With defiance and playful glee, the statement “it’s not ‘big data’, it’s just data” bursts from the mouth of Parry Malm, Account Director of Adestra.

This room full of marketers and B2B sales people, here for Funnel 2013, are clearly in for an entertaining and iconoclastic lesson from this erudite digital marketer.

Parry Malm compares the currently in-vogue use of the term 'Big Data' to that of ‘Web 2.0’ a couple of years ago. It has created a spike of intrigue that certain web cowboys can exploit for their own benefit.

What the term 'Big Data' has done succesfully though is help to put data on the agenda at last.

But what does 'Big Data' really mean and how do you get value from it?

The three Vs

Analyst Doug Laney way back in the nineties suggested there are three Vs that should be considered when it comes to data:

  • Volume.
  • Velocity.
  • Variety.

Parry Malm has added a fourth to this list: Viagra.

"It’s not how big your data is. It’s how you use it."

It’s the smaller packages of data that can help you achieve your ecommerce goals, not the sheer volume of it.

Understanding that data, no matter how small the detail, and being able to use it effectively is far better practice then collecting ALL the data available to your site and that being the end of it.

Marketing in 2015

Malm suggests the following as an example of how your business should be using its data within the next 18 months.

  1. Premarket to a custom audience.
  2. Send out emails to your warmed up customer list.
  3. Retarget behaviourally using custom approaches – hitting them with different creatives.
  4. Go to trade shows – it’s stil nice to meet customers face-to-face, the old-fashioned way.
  5. Attribute revenue across multiple channels – determine the relative lift or ROI per channel.
  6. Measure statistically which channels are working.

Also,  reacquaint yourself with AIDA (Attention. Interest. Desire. Action) and apply this when engaging with your customers.

'Email is a killer app'

The number of emails sent in one second is 1,670,000, far outstripping any other social media channel.

However, email only drives responses if people are made ready to respond via other channels. Malm believes email is absolutely key in marketing stategy, but only if it's optimised correctly using the right data.

For short-term email optimisation, Malm suggests testing out three subject headers first, then auto-sendng the winner. Re-send that email to non-openers after two days.

Then you should determine optimal positioning. Use emails to figure out key benefit drivers and position your content to follow suit. Test, retarget, repeat.

Again, Big Data is just data. It’s nothing to be scared of. As Malm states at the end of his presentation…

"Find stuff that works, find stuff that you can make money from, go with it!"

Check out Parry's Econsultancy guest posts on this topic. Is big data baloney, or is it awesome

Christopher Ratcliff

Published 9 October, 2013 by Christopher Ratcliff

Christopher Ratcliff is the editor of Methods Unsound. He was the Deputy Editor of Econsultancy. You can follow him on Twitter or connect via Google+ and LinkedIn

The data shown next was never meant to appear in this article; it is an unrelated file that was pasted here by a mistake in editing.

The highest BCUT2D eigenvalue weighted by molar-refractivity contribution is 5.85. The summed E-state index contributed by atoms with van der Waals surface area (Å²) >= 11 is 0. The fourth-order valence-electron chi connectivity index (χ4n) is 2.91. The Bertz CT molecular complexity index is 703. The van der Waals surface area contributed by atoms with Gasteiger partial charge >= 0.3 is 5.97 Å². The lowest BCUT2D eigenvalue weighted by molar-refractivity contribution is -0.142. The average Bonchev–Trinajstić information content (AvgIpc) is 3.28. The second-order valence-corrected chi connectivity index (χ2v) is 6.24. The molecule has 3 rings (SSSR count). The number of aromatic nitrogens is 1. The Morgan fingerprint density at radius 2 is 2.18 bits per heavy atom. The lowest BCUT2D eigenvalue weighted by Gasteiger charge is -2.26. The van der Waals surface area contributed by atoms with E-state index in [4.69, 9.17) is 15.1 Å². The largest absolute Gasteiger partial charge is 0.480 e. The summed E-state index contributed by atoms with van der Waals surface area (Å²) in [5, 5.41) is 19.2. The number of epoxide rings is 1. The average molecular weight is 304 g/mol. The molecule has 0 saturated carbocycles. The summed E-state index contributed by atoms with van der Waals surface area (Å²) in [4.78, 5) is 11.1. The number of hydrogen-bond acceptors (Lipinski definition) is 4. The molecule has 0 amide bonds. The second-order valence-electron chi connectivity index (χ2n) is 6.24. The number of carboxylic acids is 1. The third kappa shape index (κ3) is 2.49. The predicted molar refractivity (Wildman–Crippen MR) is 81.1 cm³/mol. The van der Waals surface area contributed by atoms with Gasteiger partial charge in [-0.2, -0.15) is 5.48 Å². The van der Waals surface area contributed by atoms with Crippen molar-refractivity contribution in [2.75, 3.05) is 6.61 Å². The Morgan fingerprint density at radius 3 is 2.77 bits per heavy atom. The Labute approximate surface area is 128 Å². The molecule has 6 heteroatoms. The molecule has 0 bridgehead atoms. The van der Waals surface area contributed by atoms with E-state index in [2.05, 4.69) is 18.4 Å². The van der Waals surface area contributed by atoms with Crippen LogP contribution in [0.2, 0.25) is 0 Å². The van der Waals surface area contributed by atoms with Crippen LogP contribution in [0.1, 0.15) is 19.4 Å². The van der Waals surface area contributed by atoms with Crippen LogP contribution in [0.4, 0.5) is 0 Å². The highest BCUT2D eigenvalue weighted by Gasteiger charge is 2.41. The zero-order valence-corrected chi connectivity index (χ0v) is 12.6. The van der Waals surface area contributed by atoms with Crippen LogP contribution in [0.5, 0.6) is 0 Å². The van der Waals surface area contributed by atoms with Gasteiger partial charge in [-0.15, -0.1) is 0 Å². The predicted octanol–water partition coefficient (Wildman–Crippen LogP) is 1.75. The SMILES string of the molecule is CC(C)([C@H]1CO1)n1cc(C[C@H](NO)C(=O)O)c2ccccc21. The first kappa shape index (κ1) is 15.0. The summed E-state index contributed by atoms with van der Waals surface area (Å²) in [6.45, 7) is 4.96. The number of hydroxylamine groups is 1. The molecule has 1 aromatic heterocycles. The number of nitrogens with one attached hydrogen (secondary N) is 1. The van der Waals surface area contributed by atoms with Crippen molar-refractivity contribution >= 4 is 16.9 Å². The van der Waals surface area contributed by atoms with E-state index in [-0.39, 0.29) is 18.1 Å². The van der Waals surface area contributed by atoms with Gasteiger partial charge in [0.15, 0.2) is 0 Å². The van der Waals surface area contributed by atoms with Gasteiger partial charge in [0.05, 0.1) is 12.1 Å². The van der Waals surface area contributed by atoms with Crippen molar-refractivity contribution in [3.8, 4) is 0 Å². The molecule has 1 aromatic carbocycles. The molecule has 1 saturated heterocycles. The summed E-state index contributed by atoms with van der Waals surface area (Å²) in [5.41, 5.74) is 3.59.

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Comments (3)


Simon Burton

Good article, thanks!
For Celebrus, Big Data is simply about doing a better job of collecting and analysing data with a view to helping our clients achieve a competitive advantage. This is very much a "C" Suite objective and we have seen staggering ROI's when proper analysis is applied to all data from all customers all of the time. The tendency has been to try to figure out what you need to know up front and then go and code for the data required to answer the question. The problem with this approach is often its the hidden or not obvious data that is required to "discover" what is really going on. Here is a link to an excellent blog by our VP Marketing, Katharine Hulls on this particular subject

almost 5 years ago


Matt Lovell, Head of Customer Data, Insight & Analytics at Eurostar International Ltd.

@ Simon - The flip side of that is that if you capture everything the question that arises is where you you start in trying to analyse things. I know from Celebrus' Speedtrap days quite how clever it can be however I've always struggled to justify the expense of capturing everything as Celebrus is capable of doing when actually some of the more basic pieces of analysis aren't yet being done and need to be looked at first.

There is also the element that Celebrus doesn't (or didn't - I haven't had a recent update) operate in the way of an Analytics solution in allowing the build of dashboards and reports on performance which means it's an additional cost to the business.

almost 5 years ago


Alison Benson

Based on the data that we received, the three areas that companies are heavily investing into are Network Security, Cloud & Mobility Infrastructure and Big Data. Naturally, these are also the areas where hiring is on the rise. So if you are a developer with a few years of experience under your belt, then you can focus on these areas and acquire the related skills.

almost 5 years ago

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